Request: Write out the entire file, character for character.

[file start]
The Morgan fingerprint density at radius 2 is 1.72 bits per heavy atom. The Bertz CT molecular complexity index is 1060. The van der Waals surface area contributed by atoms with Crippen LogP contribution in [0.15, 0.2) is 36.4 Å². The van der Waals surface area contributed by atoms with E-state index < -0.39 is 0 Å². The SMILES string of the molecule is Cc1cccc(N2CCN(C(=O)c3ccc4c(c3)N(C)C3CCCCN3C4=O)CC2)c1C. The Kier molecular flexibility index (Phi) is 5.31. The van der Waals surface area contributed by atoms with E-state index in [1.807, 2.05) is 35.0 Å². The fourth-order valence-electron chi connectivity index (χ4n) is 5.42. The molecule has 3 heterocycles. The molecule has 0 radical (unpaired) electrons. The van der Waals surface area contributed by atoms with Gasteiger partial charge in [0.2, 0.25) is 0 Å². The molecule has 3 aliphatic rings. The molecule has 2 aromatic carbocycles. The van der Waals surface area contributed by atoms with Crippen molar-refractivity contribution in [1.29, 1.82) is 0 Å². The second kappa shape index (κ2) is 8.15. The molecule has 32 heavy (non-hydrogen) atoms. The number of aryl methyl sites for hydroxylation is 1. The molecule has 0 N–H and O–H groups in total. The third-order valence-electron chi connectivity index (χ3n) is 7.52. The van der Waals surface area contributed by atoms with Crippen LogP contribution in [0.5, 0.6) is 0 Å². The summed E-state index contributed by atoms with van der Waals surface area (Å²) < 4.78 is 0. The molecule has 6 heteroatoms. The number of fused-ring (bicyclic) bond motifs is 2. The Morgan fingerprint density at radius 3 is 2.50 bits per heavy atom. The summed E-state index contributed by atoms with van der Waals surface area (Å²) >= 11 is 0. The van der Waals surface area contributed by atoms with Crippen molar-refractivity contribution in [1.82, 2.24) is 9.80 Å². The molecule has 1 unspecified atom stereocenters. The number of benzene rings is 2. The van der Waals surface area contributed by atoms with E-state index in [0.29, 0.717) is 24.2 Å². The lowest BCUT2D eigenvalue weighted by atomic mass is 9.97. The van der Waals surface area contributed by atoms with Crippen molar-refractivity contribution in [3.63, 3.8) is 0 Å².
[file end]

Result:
The Morgan fingerprint density at radius 2 is 1.72 bits per heavy atom. The Bertz CT molecular complexity index is 1060. The van der Waals surface area contributed by atoms with Crippen LogP contribution in [0.15, 0.2) is 36.4 Å². The van der Waals surface area contributed by atoms with E-state index < -0.39 is 0 Å². The SMILES string of the molecule is Cc1cccc(N2CCN(C(=O)c3ccc4c(c3)N(C)C3CCCCN3C4=O)CC2)c1C. The Kier molecular flexibility index (Phi) is 5.31. The van der Waals surface area contributed by atoms with E-state index in [1.807, 2.05) is 35.0 Å². The fourth-order valence-electron chi connectivity index (χ4n) is 5.42. The molecule has 3 heterocycles. The molecule has 0 radical (unpaired) electrons. The van der Waals surface area contributed by atoms with Gasteiger partial charge in [0.2, 0.25) is 0 Å². The molecule has 3 aliphatic rings. The molecule has 2 aromatic carbocycles. The van der Waals surface area contributed by atoms with Crippen molar-refractivity contribution in [1.29, 1.82) is 0 Å². The second kappa shape index (κ2) is 8.15. The molecule has 32 heavy (non-hydrogen) atoms. The number of aryl methyl sites for hydroxylation is 1. The molecule has 0 N–H and O–H groups in total. The third-order valence-electron chi connectivity index (χ3n) is 7.52. The van der Waals surface area contributed by atoms with Crippen LogP contribution in [0.5, 0.6) is 0 Å². The summed E-state index contributed by atoms with van der Waals surface area (Å²) < 4.78 is 0. The molecule has 6 heteroatoms. The number of fused-ring (bicyclic) bond motifs is 2. The Morgan fingerprint density at radius 3 is 2.50 bits per heavy atom. The summed E-state index contributed by atoms with van der Waals surface area (Å²) >= 11 is 0. The van der Waals surface area contributed by atoms with Crippen molar-refractivity contribution in [1.82, 2.24) is 9.80 Å². The molecule has 1 unspecified atom stereocenters. The number of benzene rings is 2. The van der Waals surface area contributed by atoms with E-state index in [0.29, 0.717) is 24.2 Å². The lowest BCUT2D eigenvalue weighted by atomic mass is 9.97. The van der Waals surface area contributed by atoms with Crippen molar-refractivity contribution in [3.63, 3.8) is 0 Å².